Pilawt Final Approach

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    There is some citrus mixed in with the apples here.

    How is field elevation even relevant? I lean according to density altitude; that's what determines power output and aircraft performance. As mentioned above, I can and do lean for takeoff, even below 1,000' MSL field elevation, if the density altitude warrants it. And in these parts, it warrants it more often than not, because the DA may be several thousand feet above field elevation.

    Imprecise language in my C-172N's POH doesn't help. It says, "Prior to takeoff from fields above 3000 feet elevation, the mixture should be leaned to give maximum RPM in a full-throttle, static runup" [emphasis added]. I submit that more precisely it should read 3,000' Density Altitude, but the manual was likely written for the lowest common denominator of consumers. The air density at sea level and 104˚F is no different from 3,000' MSL in ISA conditions.

    I know (after flying my airplane for years in a cool, sea level climate in the Pacific Northwest) that after takeoff in ISA conditions at sea level with full rich mixture, the EGT of my hottest cylinder stabilizes at 1290 degrees. As I climb to altitude I just periodically lean to keep it at that same 1290˚ all the way up. No reason for it to be richer than it would be with the red knob all the way in at sea level on a cool day, and there is plenty of reason not to sacrifice the performance by flying over-rich. If the density altitude is higher at takeoff, I'll just lean to that same 1290˚ happy place. In normal cruise-climb oil temp stays well in the green, and CHTs are all less than 370˚. The engine is past mid-time; compressions are high, oil consumption is low, and plugs don't foul.
     
  31. James331

    James331 Touchdown! Greaser!

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    Y'all talking 3,000', 5,000'

    We talking AGL or DA here?




    [​IMG]
     
  32. edo2000

    edo2000 Pre-takeoff checklist

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    Yes, I read your post. In it, you said a lot of things and you even mentioned that in Colorado it makes sense to lean to best power for takeoff. All I said was, that for large sections of the country where high DA is common, including states other than Colorado, you better know how to set the mixture(and not full rich) correctly for takeoff and landing configuration. I'm not sure that would have been obvious to the OP from your post.
     
  33. CC268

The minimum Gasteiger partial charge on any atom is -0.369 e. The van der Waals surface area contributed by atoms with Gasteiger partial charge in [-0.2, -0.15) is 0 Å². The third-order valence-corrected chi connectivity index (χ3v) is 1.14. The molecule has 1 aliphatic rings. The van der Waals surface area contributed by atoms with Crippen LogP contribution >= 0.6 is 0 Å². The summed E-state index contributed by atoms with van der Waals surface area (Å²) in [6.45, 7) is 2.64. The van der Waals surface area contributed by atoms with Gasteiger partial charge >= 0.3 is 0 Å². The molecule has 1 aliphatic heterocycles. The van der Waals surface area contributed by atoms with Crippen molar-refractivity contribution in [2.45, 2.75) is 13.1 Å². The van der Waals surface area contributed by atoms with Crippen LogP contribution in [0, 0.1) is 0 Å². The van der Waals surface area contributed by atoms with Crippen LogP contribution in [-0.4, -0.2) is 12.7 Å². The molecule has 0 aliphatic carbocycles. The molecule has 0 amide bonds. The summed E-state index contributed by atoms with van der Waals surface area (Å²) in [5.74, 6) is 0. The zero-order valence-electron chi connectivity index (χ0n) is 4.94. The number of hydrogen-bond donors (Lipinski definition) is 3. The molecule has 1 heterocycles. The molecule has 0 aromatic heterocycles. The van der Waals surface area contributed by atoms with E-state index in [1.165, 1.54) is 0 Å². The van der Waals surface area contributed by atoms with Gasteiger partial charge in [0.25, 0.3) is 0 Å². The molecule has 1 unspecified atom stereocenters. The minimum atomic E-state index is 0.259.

CC268 Final Approach

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    You know I've just learned that Mr. Flyingron is a little rough around the edges.
     
    Last edited: Nov 30, 2017
  34. frfly172

    frfly172 Touchdown! Greaser!

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    Fadec,takes the worry out. Push the throttle open to WOT,release the brakes and go.
     
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  35. James331

    James331 Touchdown! Greaser!

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    What happens when it fails?

    Or when you're in the bush with a dead battery?
     
  36. AKBill

    AKBill Pattern Altitude

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    I'm at sea level and DA is normally below sea level. Today it's -1123ft...:)

    Unless I'm flying over the ice fields I don't normally get over 3000ft. Over the ice fields takes me to 8000 to 10000ft

    100%
     
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  37. edo2000

    edo2000 Pre-takeoff checklist

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    Yeah, that's the way I remember it on the Kenai Peninsula. It was a definite reeducation to go from a 300hp/C185 based at sea level in Alaska to 180 and 160hp fixed pitch prop aircraft based at 6000 msl in New Mexico. You use the mixture control a lot more and you use a lot more runway, too. I do see a lot more blue skies though... :)
     
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  38. Tantalum

    Tantalum En-Route

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    Not sure you would have the engine catastrophically come from together, but fowled plugs and damaged heads and valves from improper temps resulting from poor leaning technique can definitely reduce the lifespan of an engine and effect its performance..

    Side note, I was curious so I did a quick NTSB search.. seems it does happen from time to time
    https://ntsb.gov/_layouts/ntsb.aviation/brief.aspx?ev_id=20001214X36430&key=1
    upload_2017-12-1_11-52-32.png

    https://www.ntsb.gov/_layouts/NTSB.Aviation/brief.aspx?ev_id=20001206X01397&key=1
    upload_2017-12-1_11-53-5.png
     
  39. cgrab

    cgrab Cleared for Takeoff

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    I heard (either from Busch or Machado) the reason you go full rich on landing is because of a lawsuit. I leave mine where it does the most good. Usually where I was on decent. I think if I have to go richer, I can reach the knob when pushing in the throttle.
     
  40. jimhorner

    jimhorner Pre-takeoff checklist

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    For some reason, some of the posts here remind me of Richard Bach’s excellent story, “Found at Pharisee”. It was published in his collection of stories, “A Gift of Wings”.

    If you are familar with the story, you’ll know what I mean.